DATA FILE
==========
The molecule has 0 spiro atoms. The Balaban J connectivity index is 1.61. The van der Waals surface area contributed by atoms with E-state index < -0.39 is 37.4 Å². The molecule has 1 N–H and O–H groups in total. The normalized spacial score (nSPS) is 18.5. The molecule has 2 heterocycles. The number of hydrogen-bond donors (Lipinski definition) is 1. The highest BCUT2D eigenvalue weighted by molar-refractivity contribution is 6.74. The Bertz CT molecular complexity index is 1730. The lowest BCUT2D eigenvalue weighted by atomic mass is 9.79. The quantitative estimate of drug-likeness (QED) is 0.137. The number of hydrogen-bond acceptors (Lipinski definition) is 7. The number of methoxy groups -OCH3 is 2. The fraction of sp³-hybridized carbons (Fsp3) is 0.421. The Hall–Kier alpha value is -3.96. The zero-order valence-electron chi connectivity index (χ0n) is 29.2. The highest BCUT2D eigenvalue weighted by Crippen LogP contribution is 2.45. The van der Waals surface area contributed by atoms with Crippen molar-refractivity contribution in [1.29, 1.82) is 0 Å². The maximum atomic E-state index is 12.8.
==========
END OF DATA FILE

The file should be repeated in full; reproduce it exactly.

The molecule has 0 spiro atoms. The Balaban J connectivity index is 1.61. The van der Waals surface area contributed by atoms with E-state index < -0.39 is 37.4 Å². The molecule has 1 N–H and O–H groups in total. The normalized spacial score (nSPS) is 18.5. The molecule has 2 heterocycles. The number of hydrogen-bond donors (Lipinski definition) is 1. The highest BCUT2D eigenvalue weighted by molar-refractivity contribution is 6.74. The Bertz CT molecular complexity index is 1730. The lowest BCUT2D eigenvalue weighted by atomic mass is 9.79. The quantitative estimate of drug-likeness (QED) is 0.137. The number of hydrogen-bond acceptors (Lipinski definition) is 7. The number of methoxy groups -OCH3 is 2. The fraction of sp³-hybridized carbons (Fsp3) is 0.421. The Hall–Kier alpha value is -3.96. The zero-order valence-electron chi connectivity index (χ0n) is 29.2. The highest BCUT2D eigenvalue weighted by Crippen LogP contribution is 2.45. The van der Waals surface area contributed by atoms with Crippen molar-refractivity contribution in [1.29, 1.82) is 0 Å². The maximum atomic E-state index is 12.8.